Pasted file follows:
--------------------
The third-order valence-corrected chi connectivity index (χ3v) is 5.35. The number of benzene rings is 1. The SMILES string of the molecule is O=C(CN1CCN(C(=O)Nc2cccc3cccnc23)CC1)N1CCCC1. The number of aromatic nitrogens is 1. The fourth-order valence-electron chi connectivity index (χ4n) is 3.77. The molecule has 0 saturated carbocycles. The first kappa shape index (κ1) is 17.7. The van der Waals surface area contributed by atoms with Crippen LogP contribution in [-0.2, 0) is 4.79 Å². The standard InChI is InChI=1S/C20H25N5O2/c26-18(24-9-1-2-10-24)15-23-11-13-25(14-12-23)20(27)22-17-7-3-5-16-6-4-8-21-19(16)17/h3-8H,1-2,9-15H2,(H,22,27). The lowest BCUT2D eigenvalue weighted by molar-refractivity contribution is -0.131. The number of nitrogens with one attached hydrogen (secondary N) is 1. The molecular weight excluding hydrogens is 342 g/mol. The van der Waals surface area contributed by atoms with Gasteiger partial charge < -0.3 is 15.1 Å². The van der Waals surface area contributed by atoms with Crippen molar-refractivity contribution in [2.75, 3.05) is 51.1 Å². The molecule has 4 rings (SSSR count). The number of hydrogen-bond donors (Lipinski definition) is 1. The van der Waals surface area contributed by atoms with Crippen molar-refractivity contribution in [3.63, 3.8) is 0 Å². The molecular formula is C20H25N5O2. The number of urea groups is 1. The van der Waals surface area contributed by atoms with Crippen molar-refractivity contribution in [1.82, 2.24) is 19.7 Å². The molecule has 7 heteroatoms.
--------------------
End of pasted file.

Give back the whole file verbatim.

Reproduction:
The third-order valence-corrected chi connectivity index (χ3v) is 5.35. The number of benzene rings is 1. The SMILES string of the molecule is O=C(CN1CCN(C(=O)Nc2cccc3cccnc23)CC1)N1CCCC1. The number of aromatic nitrogens is 1. The fourth-order valence-electron chi connectivity index (χ4n) is 3.77. The molecule has 0 saturated carbocycles. The first kappa shape index (κ1) is 17.7. The van der Waals surface area contributed by atoms with Crippen LogP contribution in [-0.2, 0) is 4.79 Å². The standard InChI is InChI=1S/C20H25N5O2/c26-18(24-9-1-2-10-24)15-23-11-13-25(14-12-23)20(27)22-17-7-3-5-16-6-4-8-21-19(16)17/h3-8H,1-2,9-15H2,(H,22,27). The lowest BCUT2D eigenvalue weighted by molar-refractivity contribution is -0.131. The number of nitrogens with one attached hydrogen (secondary N) is 1. The molecular weight excluding hydrogens is 342 g/mol. The van der Waals surface area contributed by atoms with Gasteiger partial charge < -0.3 is 15.1 Å². The van der Waals surface area contributed by atoms with Crippen molar-refractivity contribution in [2.75, 3.05) is 51.1 Å². The molecule has 4 rings (SSSR count). The number of hydrogen-bond donors (Lipinski definition) is 1. The van der Waals surface area contributed by atoms with Crippen molar-refractivity contribution in [3.63, 3.8) is 0 Å². The molecular formula is C20H25N5O2. The number of urea groups is 1. The van der Waals surface area contributed by atoms with Crippen molar-refractivity contribution in [1.82, 2.24) is 19.7 Å². The molecule has 7 heteroatoms.